Being a parent is hard, incredibly hard. But on top of everything else, it can be a confusing experience when your child is charged with a crime. There is a lot that needs to be done and this can vary depending on the age of the child, too.

One of the questions that often comes up when parents are first grappling with the fact that their child has been charged with a juvenile crime is that of responsibility. “What am I responsible for here?” Many worry that they will be responsible for getting their child a lawyer. As a parent, you can hire a lawyer for your child but if you don’t have the money to then one will be provided by the court.

But there is a whole other range of responsibilities you have as a parent. These stem from what are known as parental responsibility laws.

What is the Parental Responsibility Law?

New York state’s parental responsibility law can be found under N.Y General Obligations Law 3-112. This law defines the parental responsibilities for the damages caused by a minor child. This defines the oldest a child can be to court towards this law as 17, since they can be tried as an adult once they hit 18. But it also states very plainly that it applies to children who are 10 or older.

So as a parent of a child on Long Island you would be held responsible for the damages of your child so long as they were between the ages of 10 and 17. It is also important to note that this does not apply to parents across the board but rather to those that have custody. A parent or a guardian can be held responsible but if the child’s custody was held by social services then that responsibility would not then magically fall onto the parent. This would be entirely unfair, as that parent does not have a large enough role in the child’s life to count as responsible for them.

What Damages Could I Be Liable for Through the Parental Responsibility Law?

Pretty much anybody can seek to recover damages from you for the actions of your child. That means an individual, a corporation, a church or even a municipality itself can pursue damages. This particular point is kept wide in order to allow anybody that was wronged to be able to seek damages, if it was narrowed down then certain people and groups might not be able to pursue damages and thereby be let down by the law meant to help them.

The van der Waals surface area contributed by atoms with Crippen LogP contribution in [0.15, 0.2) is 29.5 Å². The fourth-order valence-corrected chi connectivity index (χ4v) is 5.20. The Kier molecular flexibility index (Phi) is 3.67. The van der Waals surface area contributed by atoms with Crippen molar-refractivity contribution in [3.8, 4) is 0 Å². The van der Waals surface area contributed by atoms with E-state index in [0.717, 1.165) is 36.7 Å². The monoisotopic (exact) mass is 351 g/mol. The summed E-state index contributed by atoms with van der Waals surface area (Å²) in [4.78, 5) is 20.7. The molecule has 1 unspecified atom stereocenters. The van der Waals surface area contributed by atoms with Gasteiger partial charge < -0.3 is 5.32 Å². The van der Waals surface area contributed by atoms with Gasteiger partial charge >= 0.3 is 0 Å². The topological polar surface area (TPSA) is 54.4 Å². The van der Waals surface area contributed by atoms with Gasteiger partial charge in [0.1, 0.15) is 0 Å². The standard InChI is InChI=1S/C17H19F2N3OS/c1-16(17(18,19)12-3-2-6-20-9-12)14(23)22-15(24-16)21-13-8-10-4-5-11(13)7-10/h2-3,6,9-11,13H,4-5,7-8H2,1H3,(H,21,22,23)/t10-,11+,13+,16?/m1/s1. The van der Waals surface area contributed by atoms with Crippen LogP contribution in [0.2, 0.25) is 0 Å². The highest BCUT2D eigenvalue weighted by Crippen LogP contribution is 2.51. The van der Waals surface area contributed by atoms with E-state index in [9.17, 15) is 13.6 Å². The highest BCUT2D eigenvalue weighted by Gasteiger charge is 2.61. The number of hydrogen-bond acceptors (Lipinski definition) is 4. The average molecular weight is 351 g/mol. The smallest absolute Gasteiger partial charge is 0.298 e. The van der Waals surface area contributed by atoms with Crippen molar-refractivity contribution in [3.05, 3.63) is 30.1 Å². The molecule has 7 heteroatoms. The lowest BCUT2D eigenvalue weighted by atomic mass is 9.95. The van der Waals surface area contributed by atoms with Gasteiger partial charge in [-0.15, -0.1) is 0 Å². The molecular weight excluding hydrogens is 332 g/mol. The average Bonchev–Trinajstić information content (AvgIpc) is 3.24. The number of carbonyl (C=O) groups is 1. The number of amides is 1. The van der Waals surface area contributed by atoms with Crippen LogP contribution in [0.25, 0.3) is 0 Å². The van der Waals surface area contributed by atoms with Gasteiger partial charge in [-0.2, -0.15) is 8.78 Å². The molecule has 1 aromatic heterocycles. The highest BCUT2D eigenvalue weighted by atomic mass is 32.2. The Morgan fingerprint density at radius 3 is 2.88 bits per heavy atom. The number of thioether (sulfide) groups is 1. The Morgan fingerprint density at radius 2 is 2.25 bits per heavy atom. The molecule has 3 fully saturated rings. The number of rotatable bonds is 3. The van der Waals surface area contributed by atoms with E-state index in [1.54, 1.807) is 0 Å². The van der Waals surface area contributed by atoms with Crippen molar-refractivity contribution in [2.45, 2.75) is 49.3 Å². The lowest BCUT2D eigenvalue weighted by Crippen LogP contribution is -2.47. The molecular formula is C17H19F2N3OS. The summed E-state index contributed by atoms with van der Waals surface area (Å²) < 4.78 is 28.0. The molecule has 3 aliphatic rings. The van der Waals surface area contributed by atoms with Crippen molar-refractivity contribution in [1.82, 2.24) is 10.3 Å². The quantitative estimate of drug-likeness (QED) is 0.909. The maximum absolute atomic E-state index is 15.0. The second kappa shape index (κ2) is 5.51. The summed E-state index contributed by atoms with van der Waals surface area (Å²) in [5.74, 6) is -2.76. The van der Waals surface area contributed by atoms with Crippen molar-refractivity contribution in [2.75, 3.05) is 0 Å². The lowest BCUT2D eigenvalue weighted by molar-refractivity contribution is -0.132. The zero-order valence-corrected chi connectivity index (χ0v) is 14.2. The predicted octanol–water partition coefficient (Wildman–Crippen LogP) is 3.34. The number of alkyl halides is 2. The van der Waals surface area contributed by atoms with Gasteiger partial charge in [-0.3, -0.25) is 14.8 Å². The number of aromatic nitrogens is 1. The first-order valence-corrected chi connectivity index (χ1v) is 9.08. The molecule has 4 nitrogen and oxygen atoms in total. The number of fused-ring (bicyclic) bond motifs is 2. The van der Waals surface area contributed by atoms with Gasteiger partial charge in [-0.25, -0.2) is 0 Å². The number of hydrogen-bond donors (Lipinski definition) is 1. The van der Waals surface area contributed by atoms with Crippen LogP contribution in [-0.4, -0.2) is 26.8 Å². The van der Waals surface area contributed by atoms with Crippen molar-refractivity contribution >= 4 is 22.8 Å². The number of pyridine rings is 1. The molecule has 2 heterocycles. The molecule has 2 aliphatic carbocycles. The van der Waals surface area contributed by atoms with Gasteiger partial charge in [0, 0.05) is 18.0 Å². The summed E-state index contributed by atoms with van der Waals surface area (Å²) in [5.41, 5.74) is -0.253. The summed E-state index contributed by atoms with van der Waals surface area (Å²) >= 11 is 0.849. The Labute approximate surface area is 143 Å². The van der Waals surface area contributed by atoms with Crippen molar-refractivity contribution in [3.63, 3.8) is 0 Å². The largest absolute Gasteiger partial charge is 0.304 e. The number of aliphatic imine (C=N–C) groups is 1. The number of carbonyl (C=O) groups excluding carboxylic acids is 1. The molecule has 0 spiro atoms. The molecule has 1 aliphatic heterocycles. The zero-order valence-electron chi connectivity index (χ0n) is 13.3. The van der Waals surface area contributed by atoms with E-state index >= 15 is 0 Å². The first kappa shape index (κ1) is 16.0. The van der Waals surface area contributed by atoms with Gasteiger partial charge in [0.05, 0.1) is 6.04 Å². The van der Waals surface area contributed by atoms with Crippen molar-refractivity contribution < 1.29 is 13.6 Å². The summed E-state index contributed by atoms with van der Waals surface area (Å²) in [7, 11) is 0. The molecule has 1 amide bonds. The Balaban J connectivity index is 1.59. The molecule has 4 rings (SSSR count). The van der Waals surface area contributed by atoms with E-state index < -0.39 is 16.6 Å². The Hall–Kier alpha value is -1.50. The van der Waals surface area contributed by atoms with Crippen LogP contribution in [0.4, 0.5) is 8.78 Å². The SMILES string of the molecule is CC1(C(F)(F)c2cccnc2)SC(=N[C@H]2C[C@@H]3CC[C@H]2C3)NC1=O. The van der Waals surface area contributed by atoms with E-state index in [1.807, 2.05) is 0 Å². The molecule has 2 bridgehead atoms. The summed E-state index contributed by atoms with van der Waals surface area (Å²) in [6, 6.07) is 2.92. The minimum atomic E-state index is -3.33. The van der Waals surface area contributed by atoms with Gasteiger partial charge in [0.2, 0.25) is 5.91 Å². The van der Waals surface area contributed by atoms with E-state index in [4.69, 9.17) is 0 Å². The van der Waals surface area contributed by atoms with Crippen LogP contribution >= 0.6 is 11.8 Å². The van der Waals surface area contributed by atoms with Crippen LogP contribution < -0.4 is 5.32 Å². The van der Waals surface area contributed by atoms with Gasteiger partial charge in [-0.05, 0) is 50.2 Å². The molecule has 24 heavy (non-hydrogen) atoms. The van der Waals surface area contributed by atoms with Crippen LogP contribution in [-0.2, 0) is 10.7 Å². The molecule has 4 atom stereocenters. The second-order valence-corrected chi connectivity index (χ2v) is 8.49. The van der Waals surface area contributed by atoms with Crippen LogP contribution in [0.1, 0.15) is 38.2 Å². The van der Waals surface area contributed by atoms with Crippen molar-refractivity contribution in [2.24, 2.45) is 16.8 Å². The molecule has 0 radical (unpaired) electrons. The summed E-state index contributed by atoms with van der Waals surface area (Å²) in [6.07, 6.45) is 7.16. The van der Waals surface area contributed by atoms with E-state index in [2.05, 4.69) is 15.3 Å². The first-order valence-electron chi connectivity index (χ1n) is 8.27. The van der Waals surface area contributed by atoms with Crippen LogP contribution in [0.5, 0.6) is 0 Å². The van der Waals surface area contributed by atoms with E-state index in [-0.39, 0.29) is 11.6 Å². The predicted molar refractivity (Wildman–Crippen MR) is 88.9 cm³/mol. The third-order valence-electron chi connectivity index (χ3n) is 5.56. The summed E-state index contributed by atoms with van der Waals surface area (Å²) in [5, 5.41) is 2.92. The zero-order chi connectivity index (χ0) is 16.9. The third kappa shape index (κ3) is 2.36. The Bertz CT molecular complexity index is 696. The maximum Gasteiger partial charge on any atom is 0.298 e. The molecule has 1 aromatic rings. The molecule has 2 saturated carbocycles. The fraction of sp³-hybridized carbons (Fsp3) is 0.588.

3-112 is most strongly concerned with property damage. However, the damage that your child did to the property must have been done so willfully or maliciously. This is important because it means that there was intent behind your child’s actions. If they damage a property by way of an accident then parental responsibility does not come into play. 3-112 is written in such a manner as to more or less cover the whole range of property damages from destruction and vandalism to theft and the like.

3-112 in New York state also covers false bomb crimes. If a child plants a false bomb or calls in a false bomb threat then you could be held responsible for the cost that the property would lose due to business being shut down, as well as the cost required to deploy a bomb unit and enough law enforcement officers to cordon off the area from the public. This can easily get more and more expensive at an exponential rate. Thankfully, there is a limit liability in place up to $5000.

What Happens if I Can’t Pay for the Damages My Child Caused?

If the damages that you are required to pay are more than $500 then you can apply for the equivalent of a hardship forgiveness. In order to do this you need to gather a lot of evidence to show that you are simply unable to afford the damages you’re being asked to pay. The court will hear all of the evidence you present them with and make a decision based upon it.

At this point the court may decide to forgive a portion of the damage in order to provide the parent with a more affordable cost. However, this only applies to damages that are more than $500 and as such no damage will be reduced down to less than $500. You can pretty much bet that if you have to pay damages for your child then it’s not going to be less than $500.

How Can I Defend Myself From Paying These Damages?

There are some defenses which can help prevent you from having to pay damages on behalf of your child’s actions. One such defense is to be excused from liability for a minor which left your custody without cause. For example, if your child has run away from home then you can’t be held responsible for the actions that they’ve taken.

In many cases, what you’ll find is that parents have a hard time getting by without paying for the damages their children have caused. However, good parenting tends to be respected in the court and those parents that show a willingness to be responsible for their actions, and especially those that show that they are taking an active role in teaching their children why what they did was wrong, tend to have smaller amounts of damages they are liable for.

But the best way to avoid paying for damages from your child’s action is to hire an experienced lawyer that can help your child to win their case. That’s why we here at Mirsky Law Firm want to help you. Give us a call at (516) 299-6187 to see how we can help you and your child move past this hardship.